Although OPEC is a heterogeneous mix of oil exporting countries scattered across three continents, they have been fused together by economic interests.


Performance of OPEC

Performance of OPEC can be studied in five distinct junctures:

1. The 1960s (1960-1973): A period of readiness for growth

This was the time when OPEC was established to counter oil dominance of Seven Sisters. Early measures included setting goals. Although important decisions were not made, its members took certain steps to protect their own interests. Negotiations with oil majors, establishment of secretariat, as well as adoption of some resolutions were major decisions taken in that period. In general, OPEC was trying to establish it political identity and did not have adequate financial power and experience to confront international oil majors and industrial countries.

2. The 1970s (1973-1979): A period of upturn

In this period, OPEC gained prominent international standing. Member countries took control of their oil industries and played a major role in setting the oil prices. OPEC fund was established with initial capital of 791.5 million dollars in 1976 to promote cooperation between member countries and other developing states. The decade witnesses to major oil shocks. The first oil shock followed oil embargo against Israel by Arab countries (1973) following by the second shock in 1979 through the Islamic Revolution in Iran. Both crises led to great fluctuation in oil price. Although golden time of OPEC did not last long, the organization dominated the marketed on the strength of its financial might as well as solidarity among member countries and expansion of cooperation in investment and trade.

3. The 1980s (1981-1990): A period of downturn

In this decade, the organization lost its control over market trends and its share in oil production fell from 55 percent in the late 1970s to about 31 percent in 1984. The third oil shock came in 1986 and took the organization to the brink of total collapse. The war between two main members, that is, Iran and Iraq and later invasion of Kuwait by Iraq threatened integrity of the organization.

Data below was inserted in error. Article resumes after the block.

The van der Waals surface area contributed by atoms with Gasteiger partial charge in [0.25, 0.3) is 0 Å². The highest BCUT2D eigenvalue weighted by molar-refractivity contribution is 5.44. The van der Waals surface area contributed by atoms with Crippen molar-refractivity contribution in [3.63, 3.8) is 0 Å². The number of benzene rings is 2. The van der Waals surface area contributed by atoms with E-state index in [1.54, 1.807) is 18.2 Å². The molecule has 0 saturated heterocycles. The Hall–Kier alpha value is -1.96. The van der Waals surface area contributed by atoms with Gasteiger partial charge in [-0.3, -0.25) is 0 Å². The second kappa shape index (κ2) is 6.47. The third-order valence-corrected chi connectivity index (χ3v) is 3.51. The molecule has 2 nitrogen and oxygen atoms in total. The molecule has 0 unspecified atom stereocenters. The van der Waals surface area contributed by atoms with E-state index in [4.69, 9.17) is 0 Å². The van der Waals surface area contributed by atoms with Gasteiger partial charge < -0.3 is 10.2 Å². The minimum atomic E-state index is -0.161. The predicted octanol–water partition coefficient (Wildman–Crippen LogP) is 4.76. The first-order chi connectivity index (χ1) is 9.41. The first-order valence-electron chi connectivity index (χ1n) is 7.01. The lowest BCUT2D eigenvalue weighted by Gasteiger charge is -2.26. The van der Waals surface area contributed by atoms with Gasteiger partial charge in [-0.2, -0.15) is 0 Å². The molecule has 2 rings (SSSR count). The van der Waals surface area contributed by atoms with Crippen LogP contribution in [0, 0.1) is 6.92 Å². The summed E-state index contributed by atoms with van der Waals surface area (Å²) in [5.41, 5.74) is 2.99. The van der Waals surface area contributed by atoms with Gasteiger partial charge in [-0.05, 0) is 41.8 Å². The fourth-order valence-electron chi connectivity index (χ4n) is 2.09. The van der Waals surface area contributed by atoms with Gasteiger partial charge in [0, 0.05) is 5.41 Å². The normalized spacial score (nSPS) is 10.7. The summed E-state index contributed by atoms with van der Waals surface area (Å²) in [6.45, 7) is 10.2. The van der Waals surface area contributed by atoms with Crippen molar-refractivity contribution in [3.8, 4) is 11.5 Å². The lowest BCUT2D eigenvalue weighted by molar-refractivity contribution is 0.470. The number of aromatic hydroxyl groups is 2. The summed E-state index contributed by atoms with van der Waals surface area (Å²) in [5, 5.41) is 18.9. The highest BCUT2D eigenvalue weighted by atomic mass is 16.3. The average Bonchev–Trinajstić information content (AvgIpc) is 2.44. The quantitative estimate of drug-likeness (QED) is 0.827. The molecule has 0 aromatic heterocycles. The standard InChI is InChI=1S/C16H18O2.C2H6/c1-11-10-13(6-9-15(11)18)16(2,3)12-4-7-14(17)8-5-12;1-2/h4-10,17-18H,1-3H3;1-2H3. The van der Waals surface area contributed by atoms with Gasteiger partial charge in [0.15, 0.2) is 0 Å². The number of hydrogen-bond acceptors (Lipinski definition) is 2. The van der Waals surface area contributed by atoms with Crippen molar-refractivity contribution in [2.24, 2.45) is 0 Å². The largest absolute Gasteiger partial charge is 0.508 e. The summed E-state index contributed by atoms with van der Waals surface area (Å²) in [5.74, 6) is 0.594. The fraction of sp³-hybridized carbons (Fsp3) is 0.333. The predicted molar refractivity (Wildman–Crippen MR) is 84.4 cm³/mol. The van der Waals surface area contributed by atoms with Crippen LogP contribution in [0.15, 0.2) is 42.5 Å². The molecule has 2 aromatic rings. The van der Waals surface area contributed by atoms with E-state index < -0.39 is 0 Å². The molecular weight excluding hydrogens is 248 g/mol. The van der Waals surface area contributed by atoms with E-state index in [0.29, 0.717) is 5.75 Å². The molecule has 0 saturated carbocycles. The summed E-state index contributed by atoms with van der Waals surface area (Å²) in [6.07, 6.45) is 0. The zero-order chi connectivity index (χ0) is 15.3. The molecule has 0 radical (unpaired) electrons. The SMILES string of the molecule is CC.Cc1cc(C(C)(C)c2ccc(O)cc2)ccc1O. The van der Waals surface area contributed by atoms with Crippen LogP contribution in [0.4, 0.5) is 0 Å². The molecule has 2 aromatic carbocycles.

Although in later years of the decade, prices started to rise, they never reached the previous levels.

4. The 1990s (1991-2000): A period of management

In the early 1990s, as hostilities escalated in the Middle East, OPEC raised its output to stabilize the market and prevent a fourth crisis. Prices remained constant up to 1998 when a dire economic crisis broke out in Southeast Asia. At that time, a collective measure taken by OPEC and important non-OPEC producers calmed down the market. Of course, the prices took a nosedive in 1998 (to about 10 dollars per barrel) and dealt severe blows to oil industry in OPEC and non-OPEC producers.

5. The 2000s (2001-2010)

At the beginning of this decade, prices slightly decreased. Renewed upsurge in prices started in 2002, but it was quite natural and nothing like an oil shock. OPEC's revenue rose to 750 billion dollars in 2007, which was six times higher than 1998 figure the revenues, however, started to fall in the second half of 2008 due to global economic crisis and the downturn in oil price due to recession. In addition to basic market factors, geopolitical components have been deciding oil price in the past decades. In addition, speculation has played a major part in setting the price by actually marginalizing physical factors.